Haiti’s history of revolutions and revolutionary leaders is a long one. In 1902, one ousted Haitian leader, General Joseph Auguste Anténor Firmin and over 300 of his soldiers and followers, fearing reprisals after a failed revolution, fled to Inagua. This group would come to form an early Haitian settlement, on what was then called, Great Inagua.

How the local Nassau press reported the landing. The Nassau Guardian, Wednesday, 29 October, 1902.

Days after his failed attempt at constructing a revolutionary government, General Firmin, a man of substantial professional accomplishments, left Inagua, abandoning hundreds of his fellow countrymen there. Some forty or so were returned to Haiti to be tried for crimes against the state. Those remaining, a reported 380 persons, were left destitute on the island. Eventually, however, they stayed and made their lives in Inagua.

The San Francisco, Saturday, 18 October, 1902

Each chapter in Haiti’s history, as an independent country, has impacted its nearest neighbours in varying ways. Most notable, has been the effect, in human terms. Large numbers of Haitian citizens, throughout its history, have fled the island nation because of successive revolutions, historical patterns of political violence and a seemingly unsolvable level of persistent poverty.

In stark contrast to its sociopolitical trials and tribulations, there is a Haiti, in the early 1900s, which was an incredibly progressive, highly educated society, producing scores of negro intellectuals and professionals. Haitians were educated across Europe, and in particular in France, at some of the most prestigious schools there. Haiti also had its own medical school on the island.

The plagues of political unrest, violence and paucity have also marred the historical significance, of the Haitian Revolutionary War, as one of the greatest military battles, not only Black western history, but world military history.

Haiti has been impacting life in The Bahamas, for almost 150 years. This is underscored by the confusion in 1889, over who actually controlled Great Inagua. Despite it clearly being part of the British West Indies, the Americans were negotiating with the Haitian leader, President Salomon, with a view to acquiring the island of Great Inagua, from Haiti.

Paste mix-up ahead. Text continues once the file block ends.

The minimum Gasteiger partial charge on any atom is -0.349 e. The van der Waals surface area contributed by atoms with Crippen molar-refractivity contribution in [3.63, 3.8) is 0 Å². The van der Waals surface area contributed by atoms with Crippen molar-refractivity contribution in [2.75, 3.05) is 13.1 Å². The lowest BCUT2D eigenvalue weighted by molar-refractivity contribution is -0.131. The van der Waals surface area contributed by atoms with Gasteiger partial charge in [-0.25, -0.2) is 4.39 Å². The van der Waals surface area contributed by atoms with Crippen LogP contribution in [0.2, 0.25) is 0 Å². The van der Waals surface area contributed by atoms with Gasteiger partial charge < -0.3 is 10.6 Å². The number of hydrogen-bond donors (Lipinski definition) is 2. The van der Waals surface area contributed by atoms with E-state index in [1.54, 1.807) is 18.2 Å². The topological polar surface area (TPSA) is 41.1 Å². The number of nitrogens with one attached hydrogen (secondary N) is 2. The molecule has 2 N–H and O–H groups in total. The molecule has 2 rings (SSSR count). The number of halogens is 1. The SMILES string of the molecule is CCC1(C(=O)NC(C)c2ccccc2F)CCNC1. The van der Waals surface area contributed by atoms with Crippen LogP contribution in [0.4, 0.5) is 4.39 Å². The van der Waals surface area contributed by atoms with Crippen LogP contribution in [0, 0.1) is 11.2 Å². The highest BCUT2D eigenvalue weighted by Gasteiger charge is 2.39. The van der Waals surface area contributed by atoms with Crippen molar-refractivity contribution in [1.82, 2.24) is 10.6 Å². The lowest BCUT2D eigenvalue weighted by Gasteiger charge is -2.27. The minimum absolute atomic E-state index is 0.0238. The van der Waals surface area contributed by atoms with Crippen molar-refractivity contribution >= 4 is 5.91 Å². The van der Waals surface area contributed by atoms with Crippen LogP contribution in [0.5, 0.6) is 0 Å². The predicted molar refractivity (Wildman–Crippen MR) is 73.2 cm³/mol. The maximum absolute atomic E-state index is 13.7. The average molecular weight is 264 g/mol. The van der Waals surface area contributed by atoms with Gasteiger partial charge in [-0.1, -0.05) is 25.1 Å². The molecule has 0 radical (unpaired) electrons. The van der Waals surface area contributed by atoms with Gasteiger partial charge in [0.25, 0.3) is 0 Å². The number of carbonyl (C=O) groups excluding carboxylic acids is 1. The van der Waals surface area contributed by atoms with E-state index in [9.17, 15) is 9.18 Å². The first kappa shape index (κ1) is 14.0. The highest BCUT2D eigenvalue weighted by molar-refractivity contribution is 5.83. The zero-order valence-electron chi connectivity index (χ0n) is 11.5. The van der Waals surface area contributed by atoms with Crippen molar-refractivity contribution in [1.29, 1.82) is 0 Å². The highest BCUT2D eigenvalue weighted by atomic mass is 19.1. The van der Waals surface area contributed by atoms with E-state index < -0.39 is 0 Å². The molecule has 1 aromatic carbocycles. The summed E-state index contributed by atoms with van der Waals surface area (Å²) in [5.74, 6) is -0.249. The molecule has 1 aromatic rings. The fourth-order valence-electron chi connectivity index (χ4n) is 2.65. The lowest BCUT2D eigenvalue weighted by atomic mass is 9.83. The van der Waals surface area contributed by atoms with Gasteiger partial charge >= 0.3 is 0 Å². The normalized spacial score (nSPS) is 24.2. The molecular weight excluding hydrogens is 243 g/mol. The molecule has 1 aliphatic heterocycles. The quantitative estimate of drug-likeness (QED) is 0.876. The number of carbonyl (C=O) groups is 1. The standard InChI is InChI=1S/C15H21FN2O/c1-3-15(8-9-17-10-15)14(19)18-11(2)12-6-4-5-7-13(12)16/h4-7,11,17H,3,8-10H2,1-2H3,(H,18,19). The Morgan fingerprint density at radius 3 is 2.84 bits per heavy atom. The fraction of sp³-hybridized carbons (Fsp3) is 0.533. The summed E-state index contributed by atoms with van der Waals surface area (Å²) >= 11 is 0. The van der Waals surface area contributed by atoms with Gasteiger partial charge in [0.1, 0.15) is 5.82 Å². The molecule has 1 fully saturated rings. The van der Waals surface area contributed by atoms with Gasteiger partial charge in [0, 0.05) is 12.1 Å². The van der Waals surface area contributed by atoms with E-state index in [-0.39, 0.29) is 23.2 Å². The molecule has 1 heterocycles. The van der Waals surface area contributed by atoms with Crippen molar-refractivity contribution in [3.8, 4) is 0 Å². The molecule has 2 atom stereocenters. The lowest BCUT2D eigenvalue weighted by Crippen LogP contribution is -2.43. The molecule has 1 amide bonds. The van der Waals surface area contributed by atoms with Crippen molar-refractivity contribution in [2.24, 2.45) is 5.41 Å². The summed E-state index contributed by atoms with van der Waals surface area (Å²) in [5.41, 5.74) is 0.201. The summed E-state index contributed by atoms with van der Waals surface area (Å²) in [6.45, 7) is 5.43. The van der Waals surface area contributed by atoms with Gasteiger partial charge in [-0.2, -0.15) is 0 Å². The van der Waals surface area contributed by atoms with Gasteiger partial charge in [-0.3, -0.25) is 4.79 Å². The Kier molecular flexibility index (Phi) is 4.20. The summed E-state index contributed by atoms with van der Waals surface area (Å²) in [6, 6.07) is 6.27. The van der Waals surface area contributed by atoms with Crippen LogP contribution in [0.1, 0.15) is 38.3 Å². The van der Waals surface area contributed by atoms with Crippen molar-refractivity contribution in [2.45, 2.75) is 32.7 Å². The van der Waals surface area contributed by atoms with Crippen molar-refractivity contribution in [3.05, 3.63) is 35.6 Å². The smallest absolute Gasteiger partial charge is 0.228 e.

The Daily American, Saturday, 20th July, 1889

May 13, 1902 – Haitian General Firmin Stages Revolutionary Coup Ousting President Sam

The San Francisco, Saturday, 18 October, 1902
The San Francisco, Saturday, 18 October, 1902
The San Francisco, Saturday, 18 October, 1902

October 31, 1902 – Only 40 of General Firmin’s followers returnto Haiti.

The Plainfield Courier News, 31st October, 1902

November 4, 1902 – After Failed Revolution, Haitians Left Destitute On Inagua

The Boston Globe, Tuesday, November 4, 1902

1911 – General Firmin dies in St. Thomas after another attempt to regain Haitian presidency

General Antenor Firmin arrived in Haiti on the 18th August, 1911 but was not allowed entry. Firmin came to challenge the general elections with a view of staging another coup. He was prepared to fight if he felt that the other candidates had somehow manipulated the voting process. Military guards were sent to ensure Firmin would never set foot on Haitian soil ever again. One month later, on the 19th September, 1911, General Firmin, Haitian Revolutionary President for less than six months, died in St. Thomas, then the Dutch West Indies.

Arizona Daily Star, Saturday, 14 January, 1911

General Firmin Dies in St. Thomas, Dutch West Indies, 19 September 1911

The Dispatch, Tuesday, 19 September 1911